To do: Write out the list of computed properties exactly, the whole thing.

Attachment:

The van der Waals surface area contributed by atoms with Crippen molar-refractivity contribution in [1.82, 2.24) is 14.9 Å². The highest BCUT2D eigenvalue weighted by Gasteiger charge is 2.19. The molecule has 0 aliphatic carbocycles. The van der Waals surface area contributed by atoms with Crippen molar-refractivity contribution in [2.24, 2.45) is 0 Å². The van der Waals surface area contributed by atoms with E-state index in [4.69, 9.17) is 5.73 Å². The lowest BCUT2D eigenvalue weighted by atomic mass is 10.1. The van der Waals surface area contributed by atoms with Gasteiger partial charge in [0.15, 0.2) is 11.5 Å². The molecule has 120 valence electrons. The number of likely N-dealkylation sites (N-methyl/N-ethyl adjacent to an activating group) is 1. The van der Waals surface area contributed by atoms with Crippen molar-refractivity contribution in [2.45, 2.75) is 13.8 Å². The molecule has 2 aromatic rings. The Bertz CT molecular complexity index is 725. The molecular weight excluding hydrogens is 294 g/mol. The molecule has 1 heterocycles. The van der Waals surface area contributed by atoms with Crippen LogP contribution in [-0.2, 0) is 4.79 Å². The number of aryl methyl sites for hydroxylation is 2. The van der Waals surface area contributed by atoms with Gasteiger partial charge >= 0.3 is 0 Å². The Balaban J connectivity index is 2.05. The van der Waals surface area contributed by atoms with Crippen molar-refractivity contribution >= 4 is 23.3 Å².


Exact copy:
The van der Waals surface area contributed by atoms with Crippen molar-refractivity contribution in [1.82, 2.24) is 14.9 Å². The highest BCUT2D eigenvalue weighted by Gasteiger charge is 2.19. The molecule has 0 aliphatic carbocycles. The van der Waals surface area contributed by atoms with Crippen molar-refractivity contribution in [2.24, 2.45) is 0 Å². The van der Waals surface area contributed by atoms with E-state index in [4.69, 9.17) is 5.73 Å². The lowest BCUT2D eigenvalue weighted by atomic mass is 10.1. The van der Waals surface area contributed by atoms with Gasteiger partial charge in [0.15, 0.2) is 11.5 Å². The molecule has 120 valence electrons. The number of likely N-dealkylation sites (N-methyl/N-ethyl adjacent to an activating group) is 1. The van der Waals surface area contributed by atoms with Crippen molar-refractivity contribution in [2.45, 2.75) is 13.8 Å². The molecule has 2 aromatic rings. The Bertz CT molecular complexity index is 725. The molecular weight excluding hydrogens is 294 g/mol. The molecule has 1 heterocycles. The van der Waals surface area contributed by atoms with Crippen LogP contribution in [-0.2, 0) is 4.79 Å². The number of aryl methyl sites for hydroxylation is 2. The van der Waals surface area contributed by atoms with Gasteiger partial charge >= 0.3 is 0 Å². The Balaban J connectivity index is 2.05. The van der Waals surface area contributed by atoms with Crippen molar-refractivity contribution >= 4 is 23.3 Å².